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Definitions:

  1. For functions $f,g:\mathbb{N}\to \mathbb{N}$, we say $f\leq ^{*} g$ if there exist $n\in\mathbb{N}$ such that for $n\leq m$ we have $f(m)\leq g(m)$

  2. Family $F$ of functions from $\mathbb{N}$ to $\mathbb{N}$ is unbounded if for every function $g:\mathbb{N}\to \mathbb{N}$, exist $f\in F$ such that $f\leq ^{*} g$ isn't holds.

Question:

Show that an unbounded family $F$ of functions from $\mathbb{N}$ to $\mathbb{N}$ is uncountable.

Thank you for any help!

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Is there a reason you posted the same question again? math.stackexchange.com/questions/243044/… –  Asaf Karagila Nov 23 '12 at 22:17
    
I don't think this question is really a duplicate of the other question. See also my post in the meta thread for reopen request to see more details. –  Martin Sleziak Dec 28 '14 at 10:07
    
Another way to reformulate this question: It is asking for the proof that the $\mathfrak b\ge\aleph_1$, where $\mathfrak b$ denotes the bounding number. –  Martin Sleziak Dec 28 '14 at 10:25

1 Answer 1

up vote 5 down vote accepted

Instead of showing that every unbounded family is uncountable, let's try the (equivalent) contraposition: Show that every countable family fails to be unbounded. Let $F$ be a countable family of functions $\mathbb N\to \mathbb N$. That is, there exists a bijection $\mathbb N\to F$, or simply put, we can enumerate the elements of $F$ like this: $$\tag1F=\{f_n\mid n\in\mathbb N\}.$$ This $F$ would be unbounded if for every $g\colon\mathbb N\to \mathbb N$ there exists an $f\in F$ such that $f\le^* g$ is false. Thus we have to show that there exists $g\colon\mathbb N\to \mathbb N$ such that for all $f\in F$ the statement $f\le^* g$ is true.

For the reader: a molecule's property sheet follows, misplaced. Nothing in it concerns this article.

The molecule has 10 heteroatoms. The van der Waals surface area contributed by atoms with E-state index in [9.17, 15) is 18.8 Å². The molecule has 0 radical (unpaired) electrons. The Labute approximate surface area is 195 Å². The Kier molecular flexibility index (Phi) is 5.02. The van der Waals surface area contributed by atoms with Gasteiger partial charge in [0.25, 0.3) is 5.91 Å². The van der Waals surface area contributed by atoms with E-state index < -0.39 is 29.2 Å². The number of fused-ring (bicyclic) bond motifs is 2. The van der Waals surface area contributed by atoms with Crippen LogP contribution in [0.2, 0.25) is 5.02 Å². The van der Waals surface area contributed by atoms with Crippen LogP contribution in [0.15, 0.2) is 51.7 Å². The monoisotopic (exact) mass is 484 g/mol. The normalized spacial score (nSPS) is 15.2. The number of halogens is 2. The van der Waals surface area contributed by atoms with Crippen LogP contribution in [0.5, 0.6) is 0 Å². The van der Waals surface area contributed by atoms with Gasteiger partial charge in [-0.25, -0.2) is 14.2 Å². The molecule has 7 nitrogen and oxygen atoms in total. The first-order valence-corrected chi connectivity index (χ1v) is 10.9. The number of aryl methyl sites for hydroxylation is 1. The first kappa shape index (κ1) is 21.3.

Simply define $$\tag2g(n)=\max\{f_k(n)\mid k\le n\}.$$ Now let $f$ be an arbitrary element of $F$. We have to show $f\le^* g$. By $(1)$, we have $f=f_n$ for some $n$. Then using $(2)$ $$\tag3g(m)=\max\{f_k(m)\mid k\le m\}\ge f(m)\quad \text{for }m\ge n$$ because $f$ occurs among the $f_k$ with $k\le m$. But $(3)$ is just the definition of $f\le^* g$. $_\square$

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Can you elaborate, because what you wrote appears as a hint to the problem? –  17SI.34SA Nov 23 '12 at 21:59
1  
I thought I was very verbose!? –  Hagen von Eitzen Nov 23 '12 at 22:01
    
Thank you so much, Gold medalist! :) –  17SI.34SA Nov 23 '12 at 23:45

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